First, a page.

“The Sunshine Vitamin”

  • healthy bones
  • immune support

Vitamin D is one of the many nutrients our bodies need to stay healthy. It can either be synthesised in the human epidermis, or taken through certain foods and supplements.

For most people Vitamin D is made by their own body with the help of sunlight. The amount of vitamin D that the skin makes is however dependent on various factors: season (usually less sunshine in winter months), the time of day (sun rays are most powerful between 10 am and 3 pm), length of day, cloud cover, smog, skin melanin content, and the use of sunscreen.1 It is also useful to know that UVB radiation does not penetrate glass, so exposure to sunshine through a window does not help produce sufficient vitamin D.

In many countries in Northern Europe the majority of the population’s vitamin D level is under the optimum level during winter. 2

Very few foods naturally contain vitamin D. The best food sources for vitamin D are fatty fish (tuna, salmon and mackerel), beef liver, cheese, egg yolks and mushrooms.

Vitamin D is essential for general health and strong bones. It controls various processes in the body and its primary role is to participate in the regulation of metabolism of calcium and phosphorus. Studies have shown that vitamin D prevents the development of inflammatory and autoimmune diseases.3 Subjects who were deficient in vitamin D were susceptible to infectious disease and poor immune function.4,5


  1. Vitamin D – Fact Sheet for Health Professionals. National Institute of Health – Office of Dietary Supplements, National Institute of Health – Office of Dietary Supplements, 2016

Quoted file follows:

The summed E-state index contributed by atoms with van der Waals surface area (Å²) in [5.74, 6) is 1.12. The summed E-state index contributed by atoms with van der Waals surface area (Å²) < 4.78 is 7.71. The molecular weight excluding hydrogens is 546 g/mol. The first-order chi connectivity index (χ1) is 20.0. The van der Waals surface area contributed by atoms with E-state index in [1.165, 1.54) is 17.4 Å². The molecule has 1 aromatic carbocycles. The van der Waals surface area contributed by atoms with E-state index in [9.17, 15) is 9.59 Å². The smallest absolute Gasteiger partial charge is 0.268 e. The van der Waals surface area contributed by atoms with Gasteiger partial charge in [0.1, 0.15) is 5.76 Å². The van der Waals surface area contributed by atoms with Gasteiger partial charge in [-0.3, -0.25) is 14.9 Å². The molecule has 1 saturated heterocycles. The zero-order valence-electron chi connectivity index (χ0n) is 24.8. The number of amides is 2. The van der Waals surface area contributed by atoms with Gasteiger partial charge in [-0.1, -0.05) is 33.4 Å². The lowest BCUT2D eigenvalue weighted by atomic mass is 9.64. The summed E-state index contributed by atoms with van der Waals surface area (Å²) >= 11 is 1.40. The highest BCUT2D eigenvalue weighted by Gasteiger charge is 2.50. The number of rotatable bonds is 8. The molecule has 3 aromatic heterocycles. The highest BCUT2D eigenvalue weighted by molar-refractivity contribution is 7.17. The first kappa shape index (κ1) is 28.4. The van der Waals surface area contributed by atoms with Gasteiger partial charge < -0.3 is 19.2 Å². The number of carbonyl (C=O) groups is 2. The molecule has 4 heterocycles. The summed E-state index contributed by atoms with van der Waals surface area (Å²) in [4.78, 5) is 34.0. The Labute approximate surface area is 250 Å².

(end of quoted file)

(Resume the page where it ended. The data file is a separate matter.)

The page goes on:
2. Spiro, Buttriss: Vitamin D: An overview of vitamin D status and intake in Europe (
  3. Tam, M., Gomez, S., Gonzalez-Gross, M., & Marcos, A. (2003). Possible roles of magnesium on the immune system. European journal of clinical nutrition, 57(10), 1193
  4. BELFRIT List, Accessed June 15, 2018.
  5. Hewison, Martin. (2011). Vitamin D and immune function: An overview. The Proceedings of the Nutrition Society. 71. 50-61. 10.1017/S0029665111001650.

Other sources:

Cantorna, M. T., Zhu, Y., Froicu, M., & Wittke, A. (2004). Vitamin D status, 1, 25-dihydroxyvitamin D3, and the immune system. The American journal of clinical nutrition, 80(6), 1717S-1720S.

Hart, P. H., Gorman, S., & Finlay-Jones, J. J. (2011). Modulation of the immune system by UV radiation: more than just the effects of vitamin D?. Nature Reviews Immunology, 11(9), 584.

Ince, Bilsev & Yildirim, Mehmet & İsmayılzade, Majid & Dadaci, Mehmet. (2018). Vitamin D and Systemic Effects of Vitamin D Deficiency. Selcuk Tip Dergisi. 2. 10.30733/std.2018.01052.

Urashima, Mitsuyoshi & Segawa, Takaaki & Okazaki, Minoru & Kurihara, Mana & Wada, Yasuyuki & Ida, Hiroyuki. (2010). May) Randomized trial of vitamin D supplementation to prevent seasonal influenza A in schoolchildren. The American journal of clinical nutrition. 91. 1255-60. 10.3945/ajcn.2009.29094.